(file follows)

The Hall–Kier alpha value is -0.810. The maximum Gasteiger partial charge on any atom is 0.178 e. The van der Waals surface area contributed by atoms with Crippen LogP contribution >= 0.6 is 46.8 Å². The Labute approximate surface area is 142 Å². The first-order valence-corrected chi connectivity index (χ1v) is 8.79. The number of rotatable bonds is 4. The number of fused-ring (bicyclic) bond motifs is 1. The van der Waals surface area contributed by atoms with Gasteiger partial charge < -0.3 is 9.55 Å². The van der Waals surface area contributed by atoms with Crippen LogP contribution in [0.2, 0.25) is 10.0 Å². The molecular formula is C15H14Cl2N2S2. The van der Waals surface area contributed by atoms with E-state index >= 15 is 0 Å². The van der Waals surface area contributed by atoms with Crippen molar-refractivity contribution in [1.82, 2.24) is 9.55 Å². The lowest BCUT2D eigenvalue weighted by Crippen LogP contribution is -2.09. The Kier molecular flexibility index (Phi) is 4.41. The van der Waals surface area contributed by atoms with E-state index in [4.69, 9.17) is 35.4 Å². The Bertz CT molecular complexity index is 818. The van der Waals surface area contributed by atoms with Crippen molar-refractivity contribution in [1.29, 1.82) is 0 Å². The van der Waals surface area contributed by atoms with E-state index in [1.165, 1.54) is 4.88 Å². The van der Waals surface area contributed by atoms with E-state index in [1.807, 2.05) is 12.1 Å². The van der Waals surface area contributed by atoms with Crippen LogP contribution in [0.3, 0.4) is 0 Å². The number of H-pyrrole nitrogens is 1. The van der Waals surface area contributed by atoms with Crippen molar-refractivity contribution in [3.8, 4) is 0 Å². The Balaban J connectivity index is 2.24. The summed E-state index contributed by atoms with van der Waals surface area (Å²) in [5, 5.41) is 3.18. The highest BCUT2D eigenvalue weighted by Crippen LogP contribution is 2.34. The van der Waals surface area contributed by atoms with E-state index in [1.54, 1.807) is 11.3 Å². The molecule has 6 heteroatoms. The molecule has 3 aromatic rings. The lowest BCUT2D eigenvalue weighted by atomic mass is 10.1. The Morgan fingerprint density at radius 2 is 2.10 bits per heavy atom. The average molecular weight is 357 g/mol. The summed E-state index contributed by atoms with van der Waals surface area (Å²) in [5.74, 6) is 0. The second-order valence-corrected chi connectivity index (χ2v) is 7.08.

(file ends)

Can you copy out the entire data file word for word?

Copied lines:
The Hall–Kier alpha value is -0.810. The maximum Gasteiger partial charge on any atom is 0.178 e. The van der Waals surface area contributed by atoms with Crippen LogP contribution >= 0.6 is 46.8 Å². The Labute approximate surface area is 142 Å². The first-order valence-corrected chi connectivity index (χ1v) is 8.79. The number of rotatable bonds is 4. The number of fused-ring (bicyclic) bond motifs is 1. The van der Waals surface area contributed by atoms with Gasteiger partial charge < -0.3 is 9.55 Å². The van der Waals surface area contributed by atoms with Crippen LogP contribution in [0.2, 0.25) is 10.0 Å². The molecular formula is C15H14Cl2N2S2. The van der Waals surface area contributed by atoms with E-state index >= 15 is 0 Å². The van der Waals surface area contributed by atoms with Crippen molar-refractivity contribution in [1.82, 2.24) is 9.55 Å². The lowest BCUT2D eigenvalue weighted by Crippen LogP contribution is -2.09. The Kier molecular flexibility index (Phi) is 4.41. The van der Waals surface area contributed by atoms with E-state index in [4.69, 9.17) is 35.4 Å². The Bertz CT molecular complexity index is 818. The van der Waals surface area contributed by atoms with Crippen molar-refractivity contribution in [1.29, 1.82) is 0 Å². The van der Waals surface area contributed by atoms with E-state index in [1.165, 1.54) is 4.88 Å². The van der Waals surface area contributed by atoms with E-state index in [1.807, 2.05) is 12.1 Å². The van der Waals surface area contributed by atoms with Crippen LogP contribution in [0.3, 0.4) is 0 Å². The number of H-pyrrole nitrogens is 1. The van der Waals surface area contributed by atoms with Crippen molar-refractivity contribution in [3.8, 4) is 0 Å². The Balaban J connectivity index is 2.24. The summed E-state index contributed by atoms with van der Waals surface area (Å²) in [5, 5.41) is 3.18. The highest BCUT2D eigenvalue weighted by Crippen LogP contribution is 2.34. The van der Waals surface area contributed by atoms with E-state index in [1.54, 1.807) is 11.3 Å². The molecule has 6 heteroatoms. The molecule has 3 aromatic rings. The lowest BCUT2D eigenvalue weighted by atomic mass is 10.1. The Morgan fingerprint density at radius 2 is 2.10 bits per heavy atom. The average molecular weight is 357 g/mol. The summed E-state index contributed by atoms with van der Waals surface area (Å²) in [5.74, 6) is 0. The second-order valence-corrected chi connectivity index (χ2v) is 7.08.